A study by the New Jersey Department of Transportation indicates that the red light cameras installed at certain New Jersey intersections may be more trouble than they’re worth.
The NJDOT report says accidents at the state intersections using the cameras for at least a year increased- rear end collisions in particular.
CBS New York reported that 24 intersections were studied, and the number of accidents rose from 577 to 582, but rear-end collisions went from 286 the year before to 343.
One motorist said the cameras are making the state’s drivers worse. He said, “If you stop short, you’re going to get hit in the back. Then you’ve got to take the light, and pay for the ticket. Bad, very bad.”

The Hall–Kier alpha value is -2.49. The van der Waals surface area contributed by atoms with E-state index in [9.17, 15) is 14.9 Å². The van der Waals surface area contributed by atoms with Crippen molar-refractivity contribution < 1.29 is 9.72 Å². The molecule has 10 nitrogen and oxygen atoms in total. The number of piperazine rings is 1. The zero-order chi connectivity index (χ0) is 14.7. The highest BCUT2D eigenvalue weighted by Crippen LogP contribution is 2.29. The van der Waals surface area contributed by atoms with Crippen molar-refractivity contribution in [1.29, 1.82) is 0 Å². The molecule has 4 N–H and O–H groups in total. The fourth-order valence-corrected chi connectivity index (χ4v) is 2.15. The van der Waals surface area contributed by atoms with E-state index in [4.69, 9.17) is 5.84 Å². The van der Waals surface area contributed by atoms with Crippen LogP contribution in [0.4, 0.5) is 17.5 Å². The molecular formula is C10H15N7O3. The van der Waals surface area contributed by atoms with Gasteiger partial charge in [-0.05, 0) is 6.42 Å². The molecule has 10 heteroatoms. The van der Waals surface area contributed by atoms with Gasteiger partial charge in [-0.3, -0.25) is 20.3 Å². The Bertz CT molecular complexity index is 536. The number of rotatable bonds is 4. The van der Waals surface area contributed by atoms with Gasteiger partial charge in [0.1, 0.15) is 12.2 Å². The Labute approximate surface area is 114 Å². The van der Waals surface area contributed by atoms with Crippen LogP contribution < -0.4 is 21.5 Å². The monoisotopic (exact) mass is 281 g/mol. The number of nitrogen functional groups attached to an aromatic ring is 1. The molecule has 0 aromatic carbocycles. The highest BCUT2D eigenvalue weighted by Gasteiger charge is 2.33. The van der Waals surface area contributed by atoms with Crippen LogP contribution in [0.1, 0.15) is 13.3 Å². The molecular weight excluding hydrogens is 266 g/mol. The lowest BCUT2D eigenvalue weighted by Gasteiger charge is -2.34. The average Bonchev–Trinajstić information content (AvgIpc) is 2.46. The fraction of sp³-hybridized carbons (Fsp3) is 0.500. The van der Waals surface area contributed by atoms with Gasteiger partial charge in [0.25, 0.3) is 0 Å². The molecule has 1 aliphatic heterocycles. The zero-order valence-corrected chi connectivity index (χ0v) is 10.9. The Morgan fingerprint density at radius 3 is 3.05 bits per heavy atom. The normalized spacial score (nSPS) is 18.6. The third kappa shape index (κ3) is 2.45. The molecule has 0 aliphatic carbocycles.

Senator Michael J. Doherty believes the program should be ended.
"If the legislature does not move to immediately terminate the pilot program in light of the new data confirming that cameras make intersections more dangerous, that will be proof positive that the real purpose of red light cameras is to give government another way to reach into your pocket through tickets and fines," he said, according to SenateNJ.com.
The Department of Transportation disagreed, saying they need more information. According to thenewspaper.com, their report said, "The data are still too limited to draw any definitive conclusions about the pilot program at this time. The department recommends continued data collection and monitoring of program intersections."
But CBS New York pointed out that motorists may learn to adjust to the cameras over a longer period. Two Newark intersections that were using red light cameras for two years saw tickets drop by 85 percent from the first month to the 24th month.
Doherty has an online petition that New Jersey residents can sign to support banning of the cameras. It can be signed here.